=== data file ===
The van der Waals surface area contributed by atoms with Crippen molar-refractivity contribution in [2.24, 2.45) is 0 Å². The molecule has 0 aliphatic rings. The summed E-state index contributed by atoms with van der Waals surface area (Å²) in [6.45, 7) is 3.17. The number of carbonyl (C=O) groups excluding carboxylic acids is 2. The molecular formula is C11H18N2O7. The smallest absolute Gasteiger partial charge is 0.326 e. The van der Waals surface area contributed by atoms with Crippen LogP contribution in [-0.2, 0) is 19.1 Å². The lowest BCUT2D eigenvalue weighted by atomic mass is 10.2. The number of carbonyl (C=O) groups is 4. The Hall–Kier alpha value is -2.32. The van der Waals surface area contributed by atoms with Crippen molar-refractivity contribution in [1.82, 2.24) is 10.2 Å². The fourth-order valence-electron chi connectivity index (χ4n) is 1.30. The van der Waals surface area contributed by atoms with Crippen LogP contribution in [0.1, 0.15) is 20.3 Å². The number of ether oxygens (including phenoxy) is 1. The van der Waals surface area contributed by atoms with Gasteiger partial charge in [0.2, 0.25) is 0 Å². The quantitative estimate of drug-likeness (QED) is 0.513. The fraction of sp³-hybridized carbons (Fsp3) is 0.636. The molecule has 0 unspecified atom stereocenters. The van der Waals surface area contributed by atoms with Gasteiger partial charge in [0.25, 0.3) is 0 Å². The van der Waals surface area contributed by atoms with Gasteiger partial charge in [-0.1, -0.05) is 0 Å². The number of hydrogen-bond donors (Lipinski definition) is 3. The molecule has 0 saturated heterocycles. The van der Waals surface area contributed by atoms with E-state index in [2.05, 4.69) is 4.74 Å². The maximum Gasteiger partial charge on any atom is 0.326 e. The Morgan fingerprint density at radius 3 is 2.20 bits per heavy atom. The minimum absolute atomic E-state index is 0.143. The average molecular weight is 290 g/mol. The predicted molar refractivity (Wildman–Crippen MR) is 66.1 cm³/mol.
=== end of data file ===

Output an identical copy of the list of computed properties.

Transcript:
The van der Waals surface area contributed by atoms with Crippen molar-refractivity contribution in [2.24, 2.45) is 0 Å². The molecule has 0 aliphatic rings. The summed E-state index contributed by atoms with van der Waals surface area (Å²) in [6.45, 7) is 3.17. The number of carbonyl (C=O) groups excluding carboxylic acids is 2. The molecular formula is C11H18N2O7. The smallest absolute Gasteiger partial charge is 0.326 e. The van der Waals surface area contributed by atoms with Crippen LogP contribution in [-0.2, 0) is 19.1 Å². The lowest BCUT2D eigenvalue weighted by atomic mass is 10.2. The number of carbonyl (C=O) groups is 4. The Hall–Kier alpha value is -2.32. The van der Waals surface area contributed by atoms with Crippen molar-refractivity contribution in [1.82, 2.24) is 10.2 Å². The fourth-order valence-electron chi connectivity index (χ4n) is 1.30. The van der Waals surface area contributed by atoms with Crippen LogP contribution in [0.1, 0.15) is 20.3 Å². The number of ether oxygens (including phenoxy) is 1. The van der Waals surface area contributed by atoms with Gasteiger partial charge in [0.2, 0.25) is 0 Å². The quantitative estimate of drug-likeness (QED) is 0.513. The fraction of sp³-hybridized carbons (Fsp3) is 0.636. The molecule has 0 unspecified atom stereocenters. The van der Waals surface area contributed by atoms with Gasteiger partial charge in [0.25, 0.3) is 0 Å². The van der Waals surface area contributed by atoms with Gasteiger partial charge in [-0.1, -0.05) is 0 Å². The number of hydrogen-bond donors (Lipinski definition) is 3. The molecule has 0 saturated heterocycles. The van der Waals surface area contributed by atoms with E-state index in [2.05, 4.69) is 4.74 Å². The maximum Gasteiger partial charge on any atom is 0.326 e. The Morgan fingerprint density at radius 3 is 2.20 bits per heavy atom. The minimum absolute atomic E-state index is 0.143. The average molecular weight is 290 g/mol. The predicted molar refractivity (Wildman–Crippen MR) is 66.1 cm³/mol.